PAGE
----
Call Centre

 

Since my various part-time remunerative activities have now been reduced to zero, E.g. thought it wise to pass on a suggestion from the building receptionist where she works.

“Turtle should go work in a polling station on election day,” said Flavinia.

“Great idea,” replied E.g., and took down the phone number.

“Great idea,” I thought, when I received E.g.’s e-mail, before going back to my new game of Packntoss.

That was yesterday.

This morning I was out with the furchildren at the dogpark, when my hip pocket rang. It was E.g. It is almost always, in fact, E.g., because our couple’s plan allows us to phone each other for free. I don’t give anyone else my number, and can’t even remember it. It’s a nice private adventure, our cell phones, like walkie-talkies between two mountain explorers.

“So, did you call Elections Canada yet?”

“Ummm…”

“We had an agreement, remember?”

“We did?”

“I would call for an appointment with the dentist, and you would call about the job.”

“I don’t remember that.”

“Well, I do. And they had a cancellation, and my appointment’s the same time as yours. I’m going to call you again in half an hour to see if you’ve phoned the elections office.”

“Forty-five minutes?”

“Deal.”

The election is on the 14th. How could there be any polling-station vacancies left? What would prevent the phone answerer from snickering in derision at my ridiculous query? Why would anyone want to hire me, anyway? Blah blah blibbityblah — suddenly my pocket was ringing and my mouth was full of summer sausage.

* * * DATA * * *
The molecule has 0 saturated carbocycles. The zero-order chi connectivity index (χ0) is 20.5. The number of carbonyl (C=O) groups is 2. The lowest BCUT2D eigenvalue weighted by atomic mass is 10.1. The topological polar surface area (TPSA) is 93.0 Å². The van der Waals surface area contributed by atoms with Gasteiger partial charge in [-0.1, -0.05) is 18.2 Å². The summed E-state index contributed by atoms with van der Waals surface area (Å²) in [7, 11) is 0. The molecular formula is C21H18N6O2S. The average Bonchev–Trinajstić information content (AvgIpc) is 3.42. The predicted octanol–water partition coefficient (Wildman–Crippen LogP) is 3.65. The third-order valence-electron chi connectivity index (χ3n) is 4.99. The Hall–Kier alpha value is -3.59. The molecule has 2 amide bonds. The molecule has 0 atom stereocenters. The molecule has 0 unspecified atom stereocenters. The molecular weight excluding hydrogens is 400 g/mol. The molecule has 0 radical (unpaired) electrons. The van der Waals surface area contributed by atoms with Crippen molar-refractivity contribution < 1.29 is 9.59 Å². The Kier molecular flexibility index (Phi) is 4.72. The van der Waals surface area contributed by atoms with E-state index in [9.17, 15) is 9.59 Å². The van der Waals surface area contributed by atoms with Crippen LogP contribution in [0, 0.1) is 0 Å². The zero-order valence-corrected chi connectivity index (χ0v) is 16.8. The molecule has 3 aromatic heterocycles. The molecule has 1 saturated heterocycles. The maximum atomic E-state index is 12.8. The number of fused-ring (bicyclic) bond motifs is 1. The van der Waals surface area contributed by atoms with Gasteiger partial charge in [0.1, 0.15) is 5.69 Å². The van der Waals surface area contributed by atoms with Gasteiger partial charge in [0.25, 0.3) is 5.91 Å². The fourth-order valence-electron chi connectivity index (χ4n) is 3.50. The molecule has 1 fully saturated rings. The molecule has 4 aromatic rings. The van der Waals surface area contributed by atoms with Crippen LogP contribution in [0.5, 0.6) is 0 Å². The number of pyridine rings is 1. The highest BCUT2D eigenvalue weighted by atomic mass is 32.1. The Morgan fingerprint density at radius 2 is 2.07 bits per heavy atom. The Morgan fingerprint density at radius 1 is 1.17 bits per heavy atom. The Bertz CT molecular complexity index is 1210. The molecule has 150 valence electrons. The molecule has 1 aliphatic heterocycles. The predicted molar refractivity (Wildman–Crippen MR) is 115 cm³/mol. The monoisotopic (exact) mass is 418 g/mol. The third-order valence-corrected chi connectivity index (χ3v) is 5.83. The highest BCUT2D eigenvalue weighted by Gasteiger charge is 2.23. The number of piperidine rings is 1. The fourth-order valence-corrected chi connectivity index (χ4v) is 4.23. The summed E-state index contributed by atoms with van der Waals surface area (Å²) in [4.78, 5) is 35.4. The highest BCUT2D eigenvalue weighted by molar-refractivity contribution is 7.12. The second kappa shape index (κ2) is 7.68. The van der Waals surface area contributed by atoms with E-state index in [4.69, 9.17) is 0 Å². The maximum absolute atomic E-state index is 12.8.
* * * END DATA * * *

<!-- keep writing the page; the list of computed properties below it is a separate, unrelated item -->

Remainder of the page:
“So?”

“Sho, like, it’sh probably too late anyway. They won’t need me.”

“Look, Flavinia is in the know about things like this. Besides, what would it cost to just call and get a yes or no answer?”

“The remaining shreds of my self-esteem?”

This answer was not, however, satisfactory to my exacting partner. So I wrote out the phrase that E.g. suggested and set the cell phone down in front of me, with E.g. still on the line, while I dialed the home phone.

Five times.

The first time, I was given a different number to call.

The second time, I was given a different different number to call.

The third time, after being put on hold three minutes, I suggested E.g. hang up, and I would take my chances. I was finally told that the person I wanted to speak to was unavailable, and could I try again in twenty minutes?